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Media Boosts Beltway Grift By Backing Long-Shot Democrats

The corporate media is great at convincing Democrats to throw their money at long-shot candidates running against high-profile Republicans.

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The corporate media is great at convincing Democrats to throw their money at long-shot candidates running against high-profile Republicans. Beltway consultants are happy to parachute in, pocket the cash, and move onto their next slide deck. Tuesday’s results illustrated this clearly.

For journalists, long-shot Democratic candidates who happen to be telegenic or interesting accomplish two goals. First and foremost, they’re good for business, offering opportunities for outlets to build compelling underdog narratives with clear-cut villains and heroes. Second, they cause problems for Republicans, particularly those Republicans most vilified by the corporate press.

In the service of achieving these two goals, boosting business and settling scores, corporate media members convince Democrats hoping to make a difference they should send their hard-earned money to candidates like Amy McGrath. In her bid to unseat Sen. Majority Leader Mitch McConnell, R-Ky., McGrath raised $88 million, spent more than $73 million, and lost by more than 20 points. (McConnell raised and spent much less.)

Nevertheless, corporate media spent the cycle showering McGrath in flattery and invitations to appear in national coverage, boosting a false narrative that McConnell was vulnerable, which helped McGrath fundraise and helped consultants make good money off a long-shot race. Nearly 60 percent of the money McGrath raised came from small individual contributions of less than $200.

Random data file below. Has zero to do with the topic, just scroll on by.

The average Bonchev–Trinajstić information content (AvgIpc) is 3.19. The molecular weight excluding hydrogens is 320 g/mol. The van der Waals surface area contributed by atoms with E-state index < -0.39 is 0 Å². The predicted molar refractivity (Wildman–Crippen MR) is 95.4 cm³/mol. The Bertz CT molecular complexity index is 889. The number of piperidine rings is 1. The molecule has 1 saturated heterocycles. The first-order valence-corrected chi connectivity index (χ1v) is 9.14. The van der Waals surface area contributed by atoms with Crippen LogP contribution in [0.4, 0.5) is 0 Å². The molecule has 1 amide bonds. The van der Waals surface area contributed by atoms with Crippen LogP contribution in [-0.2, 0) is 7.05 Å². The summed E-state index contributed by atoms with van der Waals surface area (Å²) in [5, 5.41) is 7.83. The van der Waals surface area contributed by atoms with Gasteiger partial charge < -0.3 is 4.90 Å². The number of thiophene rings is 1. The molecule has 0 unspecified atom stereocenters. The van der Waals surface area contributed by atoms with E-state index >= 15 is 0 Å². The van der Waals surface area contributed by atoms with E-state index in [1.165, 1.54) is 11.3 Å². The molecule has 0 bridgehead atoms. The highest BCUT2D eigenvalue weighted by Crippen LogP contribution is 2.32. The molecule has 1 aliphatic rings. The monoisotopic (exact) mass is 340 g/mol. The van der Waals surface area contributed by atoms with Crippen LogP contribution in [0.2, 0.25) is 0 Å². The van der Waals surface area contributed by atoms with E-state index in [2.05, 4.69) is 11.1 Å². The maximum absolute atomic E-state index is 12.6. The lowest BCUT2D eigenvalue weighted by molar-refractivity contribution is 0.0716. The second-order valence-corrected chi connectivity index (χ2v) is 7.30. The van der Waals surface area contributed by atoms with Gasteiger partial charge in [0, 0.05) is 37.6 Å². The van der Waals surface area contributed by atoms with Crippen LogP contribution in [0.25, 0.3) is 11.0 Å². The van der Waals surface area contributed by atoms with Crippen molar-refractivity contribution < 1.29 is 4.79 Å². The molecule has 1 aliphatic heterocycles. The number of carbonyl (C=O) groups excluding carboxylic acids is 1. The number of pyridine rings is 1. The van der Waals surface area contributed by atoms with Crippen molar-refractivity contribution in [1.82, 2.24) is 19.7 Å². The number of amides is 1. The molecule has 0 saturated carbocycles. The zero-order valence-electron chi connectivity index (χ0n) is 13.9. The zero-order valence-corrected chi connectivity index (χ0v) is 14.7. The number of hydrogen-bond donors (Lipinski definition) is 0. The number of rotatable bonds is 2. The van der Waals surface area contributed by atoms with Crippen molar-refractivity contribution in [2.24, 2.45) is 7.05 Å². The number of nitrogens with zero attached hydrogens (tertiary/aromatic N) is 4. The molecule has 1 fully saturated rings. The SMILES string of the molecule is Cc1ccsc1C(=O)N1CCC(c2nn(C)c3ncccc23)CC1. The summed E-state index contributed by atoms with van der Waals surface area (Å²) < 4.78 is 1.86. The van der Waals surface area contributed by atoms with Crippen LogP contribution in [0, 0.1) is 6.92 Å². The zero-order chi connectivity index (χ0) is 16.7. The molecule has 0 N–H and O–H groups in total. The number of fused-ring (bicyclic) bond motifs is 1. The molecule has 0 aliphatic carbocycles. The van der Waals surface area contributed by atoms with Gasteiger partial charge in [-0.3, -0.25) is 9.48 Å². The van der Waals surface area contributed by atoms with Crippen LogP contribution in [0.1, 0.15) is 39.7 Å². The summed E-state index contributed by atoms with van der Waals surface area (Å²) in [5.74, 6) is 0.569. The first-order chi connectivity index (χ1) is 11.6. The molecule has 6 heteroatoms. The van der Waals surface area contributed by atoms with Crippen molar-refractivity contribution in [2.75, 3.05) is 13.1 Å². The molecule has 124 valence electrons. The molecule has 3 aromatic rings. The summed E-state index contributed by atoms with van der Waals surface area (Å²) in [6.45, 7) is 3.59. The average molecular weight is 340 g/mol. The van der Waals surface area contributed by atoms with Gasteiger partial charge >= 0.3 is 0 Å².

Over in South Carolina, Jamie Harrison benefitted from this same pattern of behavior. Harrison raised more than $100 million in his bid to defeat Sen. Lindsey Graham, “a staggering sum that allowed him to blanket South Carolina airwaves for months,” The Post and Courier wrote. Among the polls collected by Real Clear Politics, Harrison never lead Graham in a single survey, and the popular incumbent ultimately prevailed by 10 points.

In Texas, M.J. Hegar, who benefitted from attention in glossy magazines like Rolling Stone and Elle, hauled in a “late Democratic spending surge,” allowing her to put more money into television than Sen. John Cornyn over a one-month period just before the election. She also lost by 10 points.

Grabien made a compilation video of the media boosting McGrath and Harrison, really putting the problem into perspective. You can see how they salivate at both the prospect of irking McConnell and Graham and the prospect of constructing an underdog narrative. In the process, they helped the consultant class that pitches them stories and convinced viewers to light their money on fire.

Bad polling is responsible for some of this problem, falsely legitimizing the hopes of eager journalists. Then again, it’s a journalist’s responsibility to shrewdly assess the validity of polling data, precisely to avoid misleading potential donors and voters. This is a not currently a strength of our corporate media.

It’s true, Beto O’Rourke came close to Sen. Ted Cruz and Jon Ossoff didn’t do so poorly against Sen. David Perdue. Underdog stories are not universally laughable. But a lot of Democrats are clearly media creations, and ultimately serve outlets and the consultant class much more than  voters.

“This is going to be a blockbuster race,” NBC News correspondent Kasie Hunt tweeted on July 9, 2019, reacting to news that McGrath would be challenging McConnell. GOP strategist Josh Holmes, former chief of staff to McConnell, pushed back, pointing back to the failed race run by Alison Lundergan Grimes.

If, Holmes argued, “we define blockbuster by the amount of attention it gets from national media,” then Hunt might be correct. She disagreed, contending that “Grimes and McGrath are completely different candidates.” Grimes lost by 15 points. McGrath lost by 20.